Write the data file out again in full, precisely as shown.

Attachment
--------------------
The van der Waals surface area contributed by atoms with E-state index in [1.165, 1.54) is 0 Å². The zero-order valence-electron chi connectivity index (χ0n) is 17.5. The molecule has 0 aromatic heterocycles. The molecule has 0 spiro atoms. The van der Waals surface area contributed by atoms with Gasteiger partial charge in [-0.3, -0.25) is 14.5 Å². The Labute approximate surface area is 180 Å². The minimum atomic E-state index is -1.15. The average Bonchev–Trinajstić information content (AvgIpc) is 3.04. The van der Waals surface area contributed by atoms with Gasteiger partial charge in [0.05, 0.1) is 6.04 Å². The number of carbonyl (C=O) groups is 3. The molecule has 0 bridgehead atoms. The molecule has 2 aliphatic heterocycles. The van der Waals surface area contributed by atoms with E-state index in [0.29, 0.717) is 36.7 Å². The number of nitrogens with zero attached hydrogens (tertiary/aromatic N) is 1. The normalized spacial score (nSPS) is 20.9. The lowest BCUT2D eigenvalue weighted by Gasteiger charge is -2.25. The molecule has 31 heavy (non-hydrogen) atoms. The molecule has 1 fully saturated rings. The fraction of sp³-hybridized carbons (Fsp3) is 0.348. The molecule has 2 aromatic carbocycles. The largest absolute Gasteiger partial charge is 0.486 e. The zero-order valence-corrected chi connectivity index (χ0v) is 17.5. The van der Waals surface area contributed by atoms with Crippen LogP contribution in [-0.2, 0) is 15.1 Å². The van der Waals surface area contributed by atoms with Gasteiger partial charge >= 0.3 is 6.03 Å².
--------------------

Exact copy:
The van der Waals surface area contributed by atoms with E-state index in [1.165, 1.54) is 0 Å². The zero-order valence-electron chi connectivity index (χ0n) is 17.5. The molecule has 0 aromatic heterocycles. The molecule has 0 spiro atoms. The van der Waals surface area contributed by atoms with Gasteiger partial charge in [-0.3, -0.25) is 14.5 Å². The Labute approximate surface area is 180 Å². The minimum atomic E-state index is -1.15. The average Bonchev–Trinajstić information content (AvgIpc) is 3.04. The van der Waals surface area contributed by atoms with Gasteiger partial charge in [0.05, 0.1) is 6.04 Å². The number of carbonyl (C=O) groups is 3. The molecule has 0 bridgehead atoms. The molecule has 2 aliphatic heterocycles. The van der Waals surface area contributed by atoms with E-state index in [0.29, 0.717) is 36.7 Å². The number of nitrogens with zero attached hydrogens (tertiary/aromatic N) is 1. The normalized spacial score (nSPS) is 20.9. The lowest BCUT2D eigenvalue weighted by Gasteiger charge is -2.25. The molecule has 31 heavy (non-hydrogen) atoms. The molecule has 1 fully saturated rings. The fraction of sp³-hybridized carbons (Fsp3) is 0.348. The molecule has 2 aromatic carbocycles. The largest absolute Gasteiger partial charge is 0.486 e. The zero-order valence-corrected chi connectivity index (χ0v) is 17.5. The van der Waals surface area contributed by atoms with Crippen LogP contribution in [-0.2, 0) is 15.1 Å². The van der Waals surface area contributed by atoms with Gasteiger partial charge >= 0.3 is 6.03 Å².